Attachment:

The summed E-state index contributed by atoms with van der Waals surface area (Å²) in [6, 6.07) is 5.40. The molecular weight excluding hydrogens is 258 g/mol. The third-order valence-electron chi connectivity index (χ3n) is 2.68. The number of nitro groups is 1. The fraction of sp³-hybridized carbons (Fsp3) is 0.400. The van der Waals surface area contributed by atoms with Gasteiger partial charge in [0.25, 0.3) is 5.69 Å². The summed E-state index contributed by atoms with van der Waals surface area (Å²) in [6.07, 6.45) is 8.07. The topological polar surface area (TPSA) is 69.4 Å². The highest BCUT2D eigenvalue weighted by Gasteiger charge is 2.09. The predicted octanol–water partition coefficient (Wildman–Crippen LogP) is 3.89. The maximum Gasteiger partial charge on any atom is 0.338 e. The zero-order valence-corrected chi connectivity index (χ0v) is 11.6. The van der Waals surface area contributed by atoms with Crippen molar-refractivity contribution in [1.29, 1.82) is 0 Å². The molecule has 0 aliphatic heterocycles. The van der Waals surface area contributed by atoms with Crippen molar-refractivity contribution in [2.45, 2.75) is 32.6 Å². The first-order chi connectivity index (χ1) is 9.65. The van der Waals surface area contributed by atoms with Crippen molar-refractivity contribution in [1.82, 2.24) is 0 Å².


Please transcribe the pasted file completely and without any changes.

The summed E-state index contributed by atoms with van der Waals surface area (Å²) in [6, 6.07) is 5.40. The molecular weight excluding hydrogens is 258 g/mol. The third-order valence-electron chi connectivity index (χ3n) is 2.68. The number of nitro groups is 1. The fraction of sp³-hybridized carbons (Fsp3) is 0.400. The van der Waals surface area contributed by atoms with Gasteiger partial charge in [0.25, 0.3) is 5.69 Å². The summed E-state index contributed by atoms with van der Waals surface area (Å²) in [6.07, 6.45) is 8.07. The topological polar surface area (TPSA) is 69.4 Å². The highest BCUT2D eigenvalue weighted by Gasteiger charge is 2.09. The predicted octanol–water partition coefficient (Wildman–Crippen LogP) is 3.89. The maximum Gasteiger partial charge on any atom is 0.338 e. The zero-order valence-corrected chi connectivity index (χ0v) is 11.6. The van der Waals surface area contributed by atoms with Crippen molar-refractivity contribution in [1.29, 1.82) is 0 Å². The molecule has 0 aliphatic heterocycles. The van der Waals surface area contributed by atoms with Crippen molar-refractivity contribution in [2.45, 2.75) is 32.6 Å². The first-order chi connectivity index (χ1) is 9.65. The van der Waals surface area contributed by atoms with Crippen molar-refractivity contribution in [1.82, 2.24) is 0 Å².